to flow or cause to flow upwards or outwards: tears welled from her eyes

“in a satisfactory manner,” Old English wel, common Germanic (cf. Old Saxon wela, Old Norse vel, Old Frisian wel, Dutch wel, Old High German wela, German wohl, Gothic waila “well”), from PIE *wel-, *wol- (cf. Sanskrit prati varam “at will,” Old Church Slavonic vole “well,” Welsh gwell “better,” Latin velle “to wish, will,” Old English willan “to wish;” see will (v.)). Also used in Old English as an interjection and an expression of surprise. Well-to-do “prosperous” is recorded from 1825.

“to spring, rise, gush,” Old English wiellan (Anglian wællan), causative of weallan “to boil, bubble up” (class VII strong verb; past tense weoll, past participle weallen), from Proto-Germanic *wal-, *wel- “roll” (cf. Old Saxon wallan, Old Norse vella, Old Frisian walla, Old High German wallan, German wallen, Gothic wulan “to bubble, boil”), from PIE root *wel- “to turn, roll” (see volvox), on notion of “roiling or bubbling water.”

“hole dug for water, spring of water,” Old English wielle (West Saxon), welle (Anglian), from wiellan (see well (v.)).
A deep hole or shaft sunk into the Earth to tap a liquid or gaseous substance such as water, oil, gas, or brine. If the substance is not under sufficient pressure to flow freely from the well, it must be pumped or raised mechanically to the surface. Water or pressurized gas is sometimes pumped into a nonproducing oil well to push petroleum resources out of underground reservoirs. See also artesian well.

(Heb. beer), to be distinguished from a fountain (Heb. ‘ain). A “beer” was a deep shaft, bored far under the rocky surface by the art of man, which contained water which percolated through the strata in its sides. Such wells were those of Jacob and Beersheba, etc. (see Gen. 21:19, 25, 30, 31; 24:11; 26:15, 18-25, 32, etc.). In the Pentateuch this word beer, so rendered, occurs twenty-five times.

In as satisfactory or good a way as. For example, After the operation, she was supposed to walk around as well as she could without limping. [ c. 1400 ]
To the same extent as, as much as. For example, He is an excellent teacher as well as being a fine musician. [ c. 1440 ]
In addition to, as in The editors as well as the proofreaders are working overtime. [ c. 1700 ]

well and good
well off
well out of, be
well preserved

also see:

alive and kicking (well)
all’s well that ends well
all very well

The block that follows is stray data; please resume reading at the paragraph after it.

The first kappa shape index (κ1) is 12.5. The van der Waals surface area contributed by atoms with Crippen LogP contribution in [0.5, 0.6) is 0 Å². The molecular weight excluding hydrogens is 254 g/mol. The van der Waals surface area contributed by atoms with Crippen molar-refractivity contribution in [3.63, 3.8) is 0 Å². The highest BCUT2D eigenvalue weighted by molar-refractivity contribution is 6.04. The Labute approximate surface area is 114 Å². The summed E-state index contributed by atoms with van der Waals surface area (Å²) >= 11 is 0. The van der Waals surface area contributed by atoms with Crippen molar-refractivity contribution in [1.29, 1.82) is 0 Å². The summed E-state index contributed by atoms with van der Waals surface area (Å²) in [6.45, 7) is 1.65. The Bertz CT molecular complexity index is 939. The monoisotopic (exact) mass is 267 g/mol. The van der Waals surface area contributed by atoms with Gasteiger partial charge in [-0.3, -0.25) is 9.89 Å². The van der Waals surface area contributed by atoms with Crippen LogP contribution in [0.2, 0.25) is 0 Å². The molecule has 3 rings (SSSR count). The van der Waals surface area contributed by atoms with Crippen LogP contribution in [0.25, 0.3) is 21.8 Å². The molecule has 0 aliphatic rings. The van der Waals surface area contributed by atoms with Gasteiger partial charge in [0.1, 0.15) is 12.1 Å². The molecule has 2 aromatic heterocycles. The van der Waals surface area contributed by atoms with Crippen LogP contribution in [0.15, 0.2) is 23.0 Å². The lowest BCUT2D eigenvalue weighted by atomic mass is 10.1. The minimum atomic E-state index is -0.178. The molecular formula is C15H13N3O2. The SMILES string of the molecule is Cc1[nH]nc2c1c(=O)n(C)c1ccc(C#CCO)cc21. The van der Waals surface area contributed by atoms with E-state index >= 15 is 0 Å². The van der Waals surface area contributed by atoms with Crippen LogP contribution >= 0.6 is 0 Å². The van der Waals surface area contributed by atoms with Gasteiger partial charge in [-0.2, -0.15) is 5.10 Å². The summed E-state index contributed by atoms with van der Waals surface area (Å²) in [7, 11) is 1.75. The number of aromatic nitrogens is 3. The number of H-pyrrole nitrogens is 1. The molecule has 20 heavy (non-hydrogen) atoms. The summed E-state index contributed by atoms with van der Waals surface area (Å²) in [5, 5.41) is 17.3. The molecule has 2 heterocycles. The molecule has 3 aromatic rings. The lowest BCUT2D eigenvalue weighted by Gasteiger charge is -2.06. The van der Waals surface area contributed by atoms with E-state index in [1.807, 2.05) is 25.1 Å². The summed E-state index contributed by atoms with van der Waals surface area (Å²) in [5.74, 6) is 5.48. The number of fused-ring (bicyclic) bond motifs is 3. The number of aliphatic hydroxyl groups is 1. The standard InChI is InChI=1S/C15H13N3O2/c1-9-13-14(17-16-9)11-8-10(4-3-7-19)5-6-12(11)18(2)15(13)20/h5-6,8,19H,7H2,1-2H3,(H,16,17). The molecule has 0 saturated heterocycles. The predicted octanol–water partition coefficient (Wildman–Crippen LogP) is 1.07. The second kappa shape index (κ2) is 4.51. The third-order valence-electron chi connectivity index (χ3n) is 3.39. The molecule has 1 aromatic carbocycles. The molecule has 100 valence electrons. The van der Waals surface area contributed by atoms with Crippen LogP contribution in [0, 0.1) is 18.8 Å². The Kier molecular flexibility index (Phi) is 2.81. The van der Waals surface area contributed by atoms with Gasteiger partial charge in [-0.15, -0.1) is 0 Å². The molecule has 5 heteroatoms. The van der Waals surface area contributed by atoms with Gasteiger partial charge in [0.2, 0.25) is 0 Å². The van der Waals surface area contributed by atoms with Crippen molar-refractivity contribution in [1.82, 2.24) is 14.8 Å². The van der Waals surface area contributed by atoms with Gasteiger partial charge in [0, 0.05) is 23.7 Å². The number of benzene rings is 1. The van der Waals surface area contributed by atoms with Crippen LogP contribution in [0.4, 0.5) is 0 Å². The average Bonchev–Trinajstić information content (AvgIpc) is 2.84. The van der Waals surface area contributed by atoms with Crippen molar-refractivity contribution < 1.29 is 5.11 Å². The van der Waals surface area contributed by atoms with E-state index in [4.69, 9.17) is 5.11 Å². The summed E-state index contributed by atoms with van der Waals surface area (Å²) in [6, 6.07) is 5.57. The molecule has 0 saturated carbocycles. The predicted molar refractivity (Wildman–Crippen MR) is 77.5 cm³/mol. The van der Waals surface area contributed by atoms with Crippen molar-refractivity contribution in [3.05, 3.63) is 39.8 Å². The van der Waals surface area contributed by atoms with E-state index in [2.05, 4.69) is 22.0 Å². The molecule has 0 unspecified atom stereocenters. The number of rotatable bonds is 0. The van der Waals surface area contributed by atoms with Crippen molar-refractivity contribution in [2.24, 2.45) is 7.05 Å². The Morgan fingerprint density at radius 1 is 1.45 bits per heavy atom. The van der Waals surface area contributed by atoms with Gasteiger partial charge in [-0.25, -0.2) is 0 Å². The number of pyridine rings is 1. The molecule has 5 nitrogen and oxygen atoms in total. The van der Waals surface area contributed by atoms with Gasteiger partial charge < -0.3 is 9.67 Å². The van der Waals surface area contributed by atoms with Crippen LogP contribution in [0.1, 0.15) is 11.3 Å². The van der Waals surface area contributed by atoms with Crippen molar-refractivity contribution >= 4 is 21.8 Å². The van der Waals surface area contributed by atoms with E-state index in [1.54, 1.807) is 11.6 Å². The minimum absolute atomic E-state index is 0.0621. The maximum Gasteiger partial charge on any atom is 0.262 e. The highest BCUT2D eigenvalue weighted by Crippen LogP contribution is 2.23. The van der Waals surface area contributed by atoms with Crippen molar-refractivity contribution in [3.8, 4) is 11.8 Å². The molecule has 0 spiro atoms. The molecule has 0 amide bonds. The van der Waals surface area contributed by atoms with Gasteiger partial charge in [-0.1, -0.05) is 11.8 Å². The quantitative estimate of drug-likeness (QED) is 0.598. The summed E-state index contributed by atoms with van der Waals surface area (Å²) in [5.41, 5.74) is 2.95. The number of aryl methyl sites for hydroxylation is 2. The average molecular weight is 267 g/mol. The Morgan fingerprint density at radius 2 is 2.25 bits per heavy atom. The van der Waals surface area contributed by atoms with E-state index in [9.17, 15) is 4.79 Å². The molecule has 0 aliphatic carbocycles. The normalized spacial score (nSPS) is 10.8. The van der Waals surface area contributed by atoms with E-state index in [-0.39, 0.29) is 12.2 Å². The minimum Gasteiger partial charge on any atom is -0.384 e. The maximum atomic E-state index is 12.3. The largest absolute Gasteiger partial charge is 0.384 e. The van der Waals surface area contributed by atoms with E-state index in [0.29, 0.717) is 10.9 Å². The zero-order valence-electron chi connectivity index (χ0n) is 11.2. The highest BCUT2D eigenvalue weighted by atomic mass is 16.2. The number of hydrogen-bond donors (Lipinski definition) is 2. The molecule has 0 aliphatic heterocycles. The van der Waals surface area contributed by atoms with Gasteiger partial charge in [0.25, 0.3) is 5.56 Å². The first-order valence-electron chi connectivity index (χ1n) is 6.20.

as well
as well as
augur well for
damn well
do well
full well
get well
hanged for a sheep, might as well be
leave well enough alone
only too (well)
sit well with
think a lot (well) of
to a fare-thee-well
very well
wear well


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    what person or persons?: Who did it? (of a person) of what character, origin, position, importance, etc.: Who does she think she is? the person that or any person that (used relatively to represent a specified or implied antecedent): It was who you thought. (used relatively in restrictive and nonrestrictive clauses to represent a specified […]

  • As were

    to the same degree, amount, or extent; similarly; equally: I don’t think it’s as hot and humid today as it was yesterday. for example; for instance: Some flowers, as the rose, require special care. thought to be or considered to be: the square as distinct from the rectangle; the church as separate from the state. […]

  • As yet

    to the same degree, amount, or extent; similarly; equally: I don’t think it’s as hot and humid today as it was yesterday. for example; for instance: Some flowers, as the rose, require special care. thought to be or considered to be: the square as distinct from the rectangle; the church as separate from the state. […]

  • As whole

    comprising the full quantity, amount, extent, number, etc., without diminution or exception; entire, full, or total: He ate the whole pie. They ran the whole distance. containing all the elements properly belonging; complete: We have a whole set of antique china. undivided; in one piece: to swallow a thing whole. Mathematics. integral, or not fractional. […]